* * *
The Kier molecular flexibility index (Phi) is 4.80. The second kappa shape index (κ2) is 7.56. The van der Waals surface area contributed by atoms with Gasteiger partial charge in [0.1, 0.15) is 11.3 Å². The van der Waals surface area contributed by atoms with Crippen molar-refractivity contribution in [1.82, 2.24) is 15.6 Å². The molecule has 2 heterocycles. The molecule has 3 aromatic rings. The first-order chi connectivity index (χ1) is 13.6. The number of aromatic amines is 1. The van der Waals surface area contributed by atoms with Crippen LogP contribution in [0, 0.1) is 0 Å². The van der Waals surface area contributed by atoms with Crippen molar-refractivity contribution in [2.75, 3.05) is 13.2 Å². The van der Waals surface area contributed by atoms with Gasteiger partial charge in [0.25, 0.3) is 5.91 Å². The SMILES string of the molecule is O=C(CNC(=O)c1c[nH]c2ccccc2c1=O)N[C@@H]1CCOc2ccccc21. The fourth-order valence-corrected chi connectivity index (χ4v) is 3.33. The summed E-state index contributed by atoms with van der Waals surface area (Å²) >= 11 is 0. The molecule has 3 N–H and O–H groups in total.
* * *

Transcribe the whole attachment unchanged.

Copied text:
The Kier molecular flexibility index (Phi) is 4.80. The second kappa shape index (κ2) is 7.56. The van der Waals surface area contributed by atoms with Gasteiger partial charge in [0.1, 0.15) is 11.3 Å². The van der Waals surface area contributed by atoms with Crippen molar-refractivity contribution in [1.82, 2.24) is 15.6 Å². The molecule has 2 heterocycles. The molecule has 3 aromatic rings. The first-order chi connectivity index (χ1) is 13.6. The number of aromatic amines is 1. The van der Waals surface area contributed by atoms with Crippen LogP contribution in [0, 0.1) is 0 Å². The van der Waals surface area contributed by atoms with Crippen molar-refractivity contribution in [2.75, 3.05) is 13.2 Å². The van der Waals surface area contributed by atoms with Gasteiger partial charge in [0.25, 0.3) is 5.91 Å². The SMILES string of the molecule is O=C(CNC(=O)c1c[nH]c2ccccc2c1=O)N[C@@H]1CCOc2ccccc21. The fourth-order valence-corrected chi connectivity index (χ4v) is 3.33. The summed E-state index contributed by atoms with van der Waals surface area (Å²) >= 11 is 0. The molecule has 3 N–H and O–H groups in total.